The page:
# Area and Perimeter

*Material Required**: Square “10 x 10” board of acrylic /plywood/ hardboard /chopped sole rubber, match sticks or short nails, string.*

Many high school students find it difficult to master the concept of perimeter even though it is a simple concept. Further, its relation to area, which is the other measure associated with a bounded plane figure, is not clear. Some students even have difficulty with the concept of area. This activity clarifies the notion of perimeter and helps students discover its distances from the concept of area.

Drill holes on the square board at 1 inch intervals forming a square grid. The holes need to be just large enough to easily fit pegs which are about 2 mm in diameter. If the board is made of transparent acrylic sheet, it can also be used on the Over-head projector (OHP). Another advantage with an acrylic sheet is that, it can be placed on tip of a graph paper, which can be used to estimate areas. (Materials such as thermocol, or chappal sole rubber can also be used if they are available easily.) Break the match sticks in half and scrape off the phosphorous for using them as pegs on the board. Alternatively short nails with small heads can be used. In all about a dozen pegs may be required.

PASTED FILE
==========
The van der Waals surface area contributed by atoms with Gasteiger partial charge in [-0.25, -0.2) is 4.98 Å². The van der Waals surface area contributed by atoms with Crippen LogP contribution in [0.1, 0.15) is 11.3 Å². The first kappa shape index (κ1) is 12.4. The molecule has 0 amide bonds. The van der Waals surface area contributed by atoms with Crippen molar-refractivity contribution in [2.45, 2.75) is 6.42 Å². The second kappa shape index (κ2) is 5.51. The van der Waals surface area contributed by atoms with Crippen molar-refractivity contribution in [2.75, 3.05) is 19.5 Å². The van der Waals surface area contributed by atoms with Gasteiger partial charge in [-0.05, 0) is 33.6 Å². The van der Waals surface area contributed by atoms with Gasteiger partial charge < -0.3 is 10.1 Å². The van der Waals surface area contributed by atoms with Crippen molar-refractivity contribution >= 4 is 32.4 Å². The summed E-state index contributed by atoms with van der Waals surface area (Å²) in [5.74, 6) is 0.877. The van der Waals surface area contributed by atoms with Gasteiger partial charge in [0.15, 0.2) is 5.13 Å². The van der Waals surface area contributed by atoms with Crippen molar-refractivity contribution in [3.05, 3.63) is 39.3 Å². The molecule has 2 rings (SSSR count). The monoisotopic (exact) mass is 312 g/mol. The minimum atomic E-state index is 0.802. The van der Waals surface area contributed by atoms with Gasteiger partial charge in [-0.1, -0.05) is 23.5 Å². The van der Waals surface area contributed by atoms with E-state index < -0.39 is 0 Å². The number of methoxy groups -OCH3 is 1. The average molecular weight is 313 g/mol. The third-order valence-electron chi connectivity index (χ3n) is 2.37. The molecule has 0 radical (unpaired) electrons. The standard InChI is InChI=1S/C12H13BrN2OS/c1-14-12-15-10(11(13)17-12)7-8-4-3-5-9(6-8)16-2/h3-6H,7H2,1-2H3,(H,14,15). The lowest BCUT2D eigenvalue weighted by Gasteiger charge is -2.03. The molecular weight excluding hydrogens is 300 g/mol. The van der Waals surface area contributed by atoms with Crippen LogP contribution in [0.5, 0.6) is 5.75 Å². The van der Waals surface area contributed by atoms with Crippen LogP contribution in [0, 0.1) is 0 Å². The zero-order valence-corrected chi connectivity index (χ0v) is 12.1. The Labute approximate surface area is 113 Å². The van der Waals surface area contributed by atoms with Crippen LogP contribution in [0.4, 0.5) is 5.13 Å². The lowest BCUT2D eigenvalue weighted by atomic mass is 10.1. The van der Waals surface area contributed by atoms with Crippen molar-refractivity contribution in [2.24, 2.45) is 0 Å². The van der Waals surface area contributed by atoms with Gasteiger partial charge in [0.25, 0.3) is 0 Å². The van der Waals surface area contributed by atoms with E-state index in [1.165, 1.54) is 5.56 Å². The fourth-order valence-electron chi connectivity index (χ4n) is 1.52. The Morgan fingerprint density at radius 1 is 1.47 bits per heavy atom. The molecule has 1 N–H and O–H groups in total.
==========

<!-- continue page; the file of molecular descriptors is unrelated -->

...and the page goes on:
The following activities can be performed with the pegboard:

- Take a length of string about a foot long and knot its two ends together to form a loop. Give the loop to students along with four pegs. What are the different kinds of figures which they can make? Ask them to name the figures. Ask them what remains the same as these figures change. Introduce the concept of perimeter as the total length of the boundary.

- Take a total string length of 20 inches which is knotted into a loop and four pegs. Ask the children to make rectangles of different sizes. Which rectangle has the largest area?

- With the same loop of string, ask the students to form figures with 3 pegs, with 5 pegs, 6 pegs and so on. Can they estimate the area? Which figure has the largest area?

- Ask students to construct figures with a given area and measure the perimeters. Which figure has the largest perimeter?

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